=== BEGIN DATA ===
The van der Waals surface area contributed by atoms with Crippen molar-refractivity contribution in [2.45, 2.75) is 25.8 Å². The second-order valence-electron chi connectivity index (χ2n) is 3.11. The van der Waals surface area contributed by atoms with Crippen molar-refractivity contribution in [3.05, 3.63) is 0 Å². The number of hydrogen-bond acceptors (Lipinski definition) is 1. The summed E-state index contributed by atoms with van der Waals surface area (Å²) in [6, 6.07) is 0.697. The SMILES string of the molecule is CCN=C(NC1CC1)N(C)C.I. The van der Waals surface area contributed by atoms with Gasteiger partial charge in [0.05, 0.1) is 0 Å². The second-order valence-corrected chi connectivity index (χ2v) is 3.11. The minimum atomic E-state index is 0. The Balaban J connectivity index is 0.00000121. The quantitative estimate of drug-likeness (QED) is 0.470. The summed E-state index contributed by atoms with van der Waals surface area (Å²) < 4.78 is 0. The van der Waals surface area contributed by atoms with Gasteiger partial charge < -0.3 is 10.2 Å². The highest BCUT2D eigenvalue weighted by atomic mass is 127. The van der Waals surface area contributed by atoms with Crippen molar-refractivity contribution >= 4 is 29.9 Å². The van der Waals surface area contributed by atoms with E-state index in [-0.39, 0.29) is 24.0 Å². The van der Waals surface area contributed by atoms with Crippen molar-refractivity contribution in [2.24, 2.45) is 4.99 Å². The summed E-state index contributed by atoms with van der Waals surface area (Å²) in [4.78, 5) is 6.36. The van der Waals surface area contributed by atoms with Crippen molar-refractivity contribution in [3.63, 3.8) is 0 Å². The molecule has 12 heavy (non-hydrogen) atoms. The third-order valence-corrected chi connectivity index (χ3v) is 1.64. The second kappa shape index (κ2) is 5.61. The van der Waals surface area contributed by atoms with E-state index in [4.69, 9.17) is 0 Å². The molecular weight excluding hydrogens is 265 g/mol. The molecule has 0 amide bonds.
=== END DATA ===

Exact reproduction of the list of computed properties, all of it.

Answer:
The van der Waals surface area contributed by atoms with Crippen molar-refractivity contribution in [2.45, 2.75) is 25.8 Å². The second-order valence-electron chi connectivity index (χ2n) is 3.11. The van der Waals surface area contributed by atoms with Crippen molar-refractivity contribution in [3.05, 3.63) is 0 Å². The number of hydrogen-bond acceptors (Lipinski definition) is 1. The summed E-state index contributed by atoms with van der Waals surface area (Å²) in [6, 6.07) is 0.697. The SMILES string of the molecule is CCN=C(NC1CC1)N(C)C.I. The van der Waals surface area contributed by atoms with Gasteiger partial charge in [0.05, 0.1) is 0 Å². The second-order valence-corrected chi connectivity index (χ2v) is 3.11. The minimum atomic E-state index is 0. The Balaban J connectivity index is 0.00000121. The quantitative estimate of drug-likeness (QED) is 0.470. The summed E-state index contributed by atoms with van der Waals surface area (Å²) < 4.78 is 0. The van der Waals surface area contributed by atoms with Gasteiger partial charge < -0.3 is 10.2 Å². The highest BCUT2D eigenvalue weighted by atomic mass is 127. The van der Waals surface area contributed by atoms with Crippen molar-refractivity contribution >= 4 is 29.9 Å². The van der Waals surface area contributed by atoms with E-state index in [-0.39, 0.29) is 24.0 Å². The van der Waals surface area contributed by atoms with Crippen molar-refractivity contribution in [2.24, 2.45) is 4.99 Å². The summed E-state index contributed by atoms with van der Waals surface area (Å²) in [4.78, 5) is 6.36. The van der Waals surface area contributed by atoms with Crippen molar-refractivity contribution in [3.63, 3.8) is 0 Å². The molecule has 12 heavy (non-hydrogen) atoms. The third-order valence-corrected chi connectivity index (χ3v) is 1.64. The second kappa shape index (κ2) is 5.61. The van der Waals surface area contributed by atoms with E-state index in [4.69, 9.17) is 0 Å². The molecular weight excluding hydrogens is 265 g/mol. The molecule has 0 amide bonds.